How many people have been murdered, beaten up, marginalized, or belittled because they are straight? Oh, that's right, none.

                Straight people are murdered every day.

                The NAACP was founded in 1909. At the time, it was an acceptable term.

                So was not allowing blacks to vote and a whole lot of other stuff.

                I suspect you could if you wanted to.

                I'm glad you have a handle on right and wrong. Sorry I'm such a clod.
                ^^^^^^^
                How can you have any pudding if you don't eat your meat?

                Comment


                • #38
                  Originally posted by TexasHusker View Post

                  I think that social trends definitely settle into the world of personal finances and investing. The values of today's young people say that everything is temporary, nothing is permanent. Half of them are from broken homes. They don't want to commit to anything, because nothing can reasonably be relied upon. The world is about the latest tweets and snaps, and how happy everyone else is trying to make themselves appear. Everyone is a victim.

                  As a result, your brick-and-mortar retail is on life support. The ones that are thriving are offering the cheap, throwaway stuff. Forever 21, Big Lots, Wal-Mart. Home ownership is declining. Car ownership is giving way to leasing. There's an increasing push for more entitlements from the "government" - monthly income checks, subsidies, forgiven student loans, Medicare for all. Quality means very little - folks just want the prestige. A midline Mercedes Benz sedan, once the finest production car in the world, is selling for about the same actual dollars as it did 30 years ago. But that car 30 years ago was a piece of mechanical genius. The Mercedes today is just another throwaway car after 10 years. It has the badge - more prominently than ever - but it's no Mercedes any more.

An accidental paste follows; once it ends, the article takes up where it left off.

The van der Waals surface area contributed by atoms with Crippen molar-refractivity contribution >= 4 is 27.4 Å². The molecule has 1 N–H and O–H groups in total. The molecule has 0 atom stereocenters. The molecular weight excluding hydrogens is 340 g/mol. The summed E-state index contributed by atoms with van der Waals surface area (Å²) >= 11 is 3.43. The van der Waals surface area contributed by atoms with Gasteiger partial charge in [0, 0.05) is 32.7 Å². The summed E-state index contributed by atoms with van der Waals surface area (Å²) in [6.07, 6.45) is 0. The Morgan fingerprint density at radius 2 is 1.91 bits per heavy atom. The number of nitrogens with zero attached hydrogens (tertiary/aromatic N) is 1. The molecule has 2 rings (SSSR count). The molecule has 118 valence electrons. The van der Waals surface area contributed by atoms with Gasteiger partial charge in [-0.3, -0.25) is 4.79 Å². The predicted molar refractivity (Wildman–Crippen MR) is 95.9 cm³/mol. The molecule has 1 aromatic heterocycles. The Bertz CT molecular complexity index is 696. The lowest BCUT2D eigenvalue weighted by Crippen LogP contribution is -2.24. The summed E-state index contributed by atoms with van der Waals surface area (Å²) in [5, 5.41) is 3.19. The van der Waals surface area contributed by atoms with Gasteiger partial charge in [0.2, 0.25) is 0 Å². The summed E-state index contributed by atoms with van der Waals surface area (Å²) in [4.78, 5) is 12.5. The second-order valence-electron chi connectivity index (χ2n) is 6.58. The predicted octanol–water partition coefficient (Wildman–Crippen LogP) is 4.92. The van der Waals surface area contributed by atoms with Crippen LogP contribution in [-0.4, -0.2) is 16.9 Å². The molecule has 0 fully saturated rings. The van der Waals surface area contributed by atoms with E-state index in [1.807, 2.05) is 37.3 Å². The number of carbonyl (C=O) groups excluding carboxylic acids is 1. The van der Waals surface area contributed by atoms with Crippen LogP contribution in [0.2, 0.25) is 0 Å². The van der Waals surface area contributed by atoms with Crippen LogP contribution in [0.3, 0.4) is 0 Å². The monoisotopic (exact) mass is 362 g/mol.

All of these macrotrends have an effect on personal finance and investing.
                  Texas, you're on a roll today.
                  james.c.hendrickson@gmail.com
                  202.468.6043

                  Comment


                  • #39
                    Originally posted by james.hendrickson View Post